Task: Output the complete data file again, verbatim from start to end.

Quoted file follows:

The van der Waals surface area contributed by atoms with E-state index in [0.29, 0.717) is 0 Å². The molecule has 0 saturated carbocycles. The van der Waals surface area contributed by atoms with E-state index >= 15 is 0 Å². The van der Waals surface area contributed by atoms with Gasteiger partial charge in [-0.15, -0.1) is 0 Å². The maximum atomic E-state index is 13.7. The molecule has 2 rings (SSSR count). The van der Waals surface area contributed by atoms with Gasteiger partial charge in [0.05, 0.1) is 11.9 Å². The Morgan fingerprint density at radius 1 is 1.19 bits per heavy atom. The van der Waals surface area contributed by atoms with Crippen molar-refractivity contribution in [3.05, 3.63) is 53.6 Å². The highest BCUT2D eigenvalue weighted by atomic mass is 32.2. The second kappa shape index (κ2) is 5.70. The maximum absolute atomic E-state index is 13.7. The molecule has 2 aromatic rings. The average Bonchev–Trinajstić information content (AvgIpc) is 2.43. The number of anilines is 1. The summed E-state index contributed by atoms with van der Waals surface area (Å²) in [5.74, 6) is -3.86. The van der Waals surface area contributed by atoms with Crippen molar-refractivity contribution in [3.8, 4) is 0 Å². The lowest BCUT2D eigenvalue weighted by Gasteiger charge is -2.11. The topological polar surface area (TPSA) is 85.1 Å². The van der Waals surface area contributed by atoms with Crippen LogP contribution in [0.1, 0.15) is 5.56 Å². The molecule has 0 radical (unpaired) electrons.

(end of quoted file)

The van der Waals surface area contributed by atoms with E-state index in [0.29, 0.717) is 0 Å². The molecule has 0 saturated carbocycles. The van der Waals surface area contributed by atoms with E-state index >= 15 is 0 Å². The van der Waals surface area contributed by atoms with Gasteiger partial charge in [-0.15, -0.1) is 0 Å². The maximum atomic E-state index is 13.7. The molecule has 2 rings (SSSR count). The van der Waals surface area contributed by atoms with Gasteiger partial charge in [0.05, 0.1) is 11.9 Å². The Morgan fingerprint density at radius 1 is 1.19 bits per heavy atom. The van der Waals surface area contributed by atoms with Crippen molar-refractivity contribution in [3.05, 3.63) is 53.6 Å². The highest BCUT2D eigenvalue weighted by atomic mass is 32.2. The second kappa shape index (κ2) is 5.70. The maximum absolute atomic E-state index is 13.7. The molecule has 2 aromatic rings. The average Bonchev–Trinajstić information content (AvgIpc) is 2.43. The number of anilines is 1. The summed E-state index contributed by atoms with van der Waals surface area (Å²) in [5.74, 6) is -3.86. The van der Waals surface area contributed by atoms with Crippen molar-refractivity contribution in [3.8, 4) is 0 Å². The lowest BCUT2D eigenvalue weighted by Gasteiger charge is -2.11. The topological polar surface area (TPSA) is 85.1 Å². The van der Waals surface area contributed by atoms with Crippen LogP contribution in [0.1, 0.15) is 5.56 Å². The molecule has 0 radical (unpaired) electrons.